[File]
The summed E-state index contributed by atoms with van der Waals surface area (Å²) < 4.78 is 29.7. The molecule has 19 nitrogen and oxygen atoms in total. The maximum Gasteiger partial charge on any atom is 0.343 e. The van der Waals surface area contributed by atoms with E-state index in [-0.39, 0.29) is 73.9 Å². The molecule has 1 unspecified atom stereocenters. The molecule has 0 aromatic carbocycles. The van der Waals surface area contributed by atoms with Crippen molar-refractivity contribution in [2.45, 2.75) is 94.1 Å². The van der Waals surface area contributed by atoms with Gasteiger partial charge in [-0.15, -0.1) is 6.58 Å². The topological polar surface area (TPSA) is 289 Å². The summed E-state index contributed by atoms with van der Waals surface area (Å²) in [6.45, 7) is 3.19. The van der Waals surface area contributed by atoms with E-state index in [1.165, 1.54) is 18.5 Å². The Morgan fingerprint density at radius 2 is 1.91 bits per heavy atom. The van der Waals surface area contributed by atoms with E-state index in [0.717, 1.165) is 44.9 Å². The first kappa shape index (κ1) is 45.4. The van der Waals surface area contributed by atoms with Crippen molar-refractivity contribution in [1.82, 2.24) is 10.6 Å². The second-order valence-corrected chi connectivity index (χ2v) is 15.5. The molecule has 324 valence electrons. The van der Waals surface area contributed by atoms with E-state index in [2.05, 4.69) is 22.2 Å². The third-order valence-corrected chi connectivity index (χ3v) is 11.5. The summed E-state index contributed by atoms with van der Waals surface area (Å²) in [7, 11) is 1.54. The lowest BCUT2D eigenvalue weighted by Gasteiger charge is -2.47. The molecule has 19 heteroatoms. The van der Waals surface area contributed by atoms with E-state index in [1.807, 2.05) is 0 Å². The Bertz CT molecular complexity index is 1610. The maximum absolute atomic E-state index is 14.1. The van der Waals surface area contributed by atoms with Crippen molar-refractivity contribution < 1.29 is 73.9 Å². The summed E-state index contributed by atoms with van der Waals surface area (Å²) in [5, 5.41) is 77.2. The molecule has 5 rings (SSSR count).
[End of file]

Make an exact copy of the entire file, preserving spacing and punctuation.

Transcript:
The summed E-state index contributed by atoms with van der Waals surface area (Å²) < 4.78 is 29.7. The molecule has 19 nitrogen and oxygen atoms in total. The maximum Gasteiger partial charge on any atom is 0.343 e. The van der Waals surface area contributed by atoms with E-state index in [-0.39, 0.29) is 73.9 Å². The molecule has 1 unspecified atom stereocenters. The molecule has 0 aromatic carbocycles. The van der Waals surface area contributed by atoms with Crippen molar-refractivity contribution in [2.45, 2.75) is 94.1 Å². The van der Waals surface area contributed by atoms with Gasteiger partial charge in [-0.15, -0.1) is 6.58 Å². The topological polar surface area (TPSA) is 289 Å². The summed E-state index contributed by atoms with van der Waals surface area (Å²) in [6.45, 7) is 3.19. The van der Waals surface area contributed by atoms with E-state index in [1.165, 1.54) is 18.5 Å². The Morgan fingerprint density at radius 2 is 1.91 bits per heavy atom. The van der Waals surface area contributed by atoms with E-state index in [0.717, 1.165) is 44.9 Å². The first kappa shape index (κ1) is 45.4. The van der Waals surface area contributed by atoms with Crippen molar-refractivity contribution in [1.82, 2.24) is 10.6 Å². The second-order valence-corrected chi connectivity index (χ2v) is 15.5. The molecule has 324 valence electrons. The van der Waals surface area contributed by atoms with E-state index in [2.05, 4.69) is 22.2 Å². The third-order valence-corrected chi connectivity index (χ3v) is 11.5. The summed E-state index contributed by atoms with van der Waals surface area (Å²) in [7, 11) is 1.54. The lowest BCUT2D eigenvalue weighted by Gasteiger charge is -2.47. The molecule has 19 heteroatoms. The van der Waals surface area contributed by atoms with E-state index in [1.807, 2.05) is 0 Å². The Bertz CT molecular complexity index is 1610. The maximum absolute atomic E-state index is 14.1. The van der Waals surface area contributed by atoms with Crippen molar-refractivity contribution < 1.29 is 73.9 Å². The summed E-state index contributed by atoms with van der Waals surface area (Å²) in [5, 5.41) is 77.2. The molecule has 5 rings (SSSR count).